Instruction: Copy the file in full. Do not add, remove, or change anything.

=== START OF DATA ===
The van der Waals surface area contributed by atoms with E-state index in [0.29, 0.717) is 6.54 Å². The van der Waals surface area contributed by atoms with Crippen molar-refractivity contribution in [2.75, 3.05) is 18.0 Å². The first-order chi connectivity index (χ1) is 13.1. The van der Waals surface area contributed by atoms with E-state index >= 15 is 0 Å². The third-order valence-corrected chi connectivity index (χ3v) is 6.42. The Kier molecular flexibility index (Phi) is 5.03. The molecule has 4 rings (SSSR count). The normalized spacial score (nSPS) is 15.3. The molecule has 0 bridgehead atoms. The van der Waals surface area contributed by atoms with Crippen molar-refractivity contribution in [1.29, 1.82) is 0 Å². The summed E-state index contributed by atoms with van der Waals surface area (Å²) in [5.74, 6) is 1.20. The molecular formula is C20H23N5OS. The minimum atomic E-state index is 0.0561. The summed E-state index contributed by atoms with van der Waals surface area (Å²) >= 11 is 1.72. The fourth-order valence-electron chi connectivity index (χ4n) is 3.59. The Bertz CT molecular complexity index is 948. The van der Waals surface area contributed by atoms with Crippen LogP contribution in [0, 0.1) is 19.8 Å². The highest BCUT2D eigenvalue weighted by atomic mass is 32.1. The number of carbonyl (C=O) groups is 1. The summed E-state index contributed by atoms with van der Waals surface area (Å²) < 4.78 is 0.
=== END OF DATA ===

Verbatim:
The van der Waals surface area contributed by atoms with E-state index in [0.29, 0.717) is 6.54 Å². The van der Waals surface area contributed by atoms with Crippen molar-refractivity contribution in [2.75, 3.05) is 18.0 Å². The first-order chi connectivity index (χ1) is 13.1. The van der Waals surface area contributed by atoms with E-state index >= 15 is 0 Å². The third-order valence-corrected chi connectivity index (χ3v) is 6.42. The Kier molecular flexibility index (Phi) is 5.03. The molecule has 4 rings (SSSR count). The normalized spacial score (nSPS) is 15.3. The molecule has 0 bridgehead atoms. The van der Waals surface area contributed by atoms with Crippen molar-refractivity contribution in [1.29, 1.82) is 0 Å². The summed E-state index contributed by atoms with van der Waals surface area (Å²) in [5.74, 6) is 1.20. The molecular formula is C20H23N5OS. The minimum atomic E-state index is 0.0561. The summed E-state index contributed by atoms with van der Waals surface area (Å²) >= 11 is 1.72. The fourth-order valence-electron chi connectivity index (χ4n) is 3.59. The Bertz CT molecular complexity index is 948. The van der Waals surface area contributed by atoms with Crippen LogP contribution in [0, 0.1) is 19.8 Å². The highest BCUT2D eigenvalue weighted by atomic mass is 32.1. The number of carbonyl (C=O) groups is 1. The summed E-state index contributed by atoms with van der Waals surface area (Å²) < 4.78 is 0.